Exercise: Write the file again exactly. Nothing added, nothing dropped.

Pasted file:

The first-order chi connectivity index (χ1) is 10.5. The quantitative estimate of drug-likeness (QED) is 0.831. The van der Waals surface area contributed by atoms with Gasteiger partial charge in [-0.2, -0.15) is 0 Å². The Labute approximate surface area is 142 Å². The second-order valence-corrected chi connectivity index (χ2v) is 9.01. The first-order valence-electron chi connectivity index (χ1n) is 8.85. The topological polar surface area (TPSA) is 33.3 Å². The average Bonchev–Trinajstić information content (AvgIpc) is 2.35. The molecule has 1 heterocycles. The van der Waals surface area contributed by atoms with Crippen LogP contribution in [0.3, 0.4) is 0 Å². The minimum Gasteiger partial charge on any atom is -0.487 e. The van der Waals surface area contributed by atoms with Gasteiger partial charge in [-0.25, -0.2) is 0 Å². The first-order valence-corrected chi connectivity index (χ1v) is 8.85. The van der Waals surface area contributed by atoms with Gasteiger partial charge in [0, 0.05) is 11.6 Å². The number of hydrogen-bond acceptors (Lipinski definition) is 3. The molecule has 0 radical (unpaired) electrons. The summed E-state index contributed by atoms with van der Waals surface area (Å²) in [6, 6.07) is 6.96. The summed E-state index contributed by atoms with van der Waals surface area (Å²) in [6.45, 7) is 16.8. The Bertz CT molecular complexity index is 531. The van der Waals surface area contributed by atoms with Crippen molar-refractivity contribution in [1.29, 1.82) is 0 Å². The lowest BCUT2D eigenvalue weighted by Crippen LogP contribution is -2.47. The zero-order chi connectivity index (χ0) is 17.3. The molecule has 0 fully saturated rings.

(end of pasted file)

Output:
The first-order chi connectivity index (χ1) is 10.5. The quantitative estimate of drug-likeness (QED) is 0.831. The van der Waals surface area contributed by atoms with Gasteiger partial charge in [-0.2, -0.15) is 0 Å². The Labute approximate surface area is 142 Å². The second-order valence-corrected chi connectivity index (χ2v) is 9.01. The first-order valence-electron chi connectivity index (χ1n) is 8.85. The topological polar surface area (TPSA) is 33.3 Å². The average Bonchev–Trinajstić information content (AvgIpc) is 2.35. The molecule has 1 heterocycles. The van der Waals surface area contributed by atoms with Crippen LogP contribution in [0.3, 0.4) is 0 Å². The minimum Gasteiger partial charge on any atom is -0.487 e. The van der Waals surface area contributed by atoms with Gasteiger partial charge in [-0.25, -0.2) is 0 Å². The first-order valence-corrected chi connectivity index (χ1v) is 8.85. The van der Waals surface area contributed by atoms with Gasteiger partial charge in [0, 0.05) is 11.6 Å². The number of hydrogen-bond acceptors (Lipinski definition) is 3. The molecule has 0 radical (unpaired) electrons. The summed E-state index contributed by atoms with van der Waals surface area (Å²) in [6, 6.07) is 6.96. The summed E-state index contributed by atoms with van der Waals surface area (Å²) in [6.45, 7) is 16.8. The Bertz CT molecular complexity index is 531. The van der Waals surface area contributed by atoms with Crippen molar-refractivity contribution in [1.29, 1.82) is 0 Å². The lowest BCUT2D eigenvalue weighted by Crippen LogP contribution is -2.47. The zero-order chi connectivity index (χ0) is 17.3. The molecule has 0 fully saturated rings.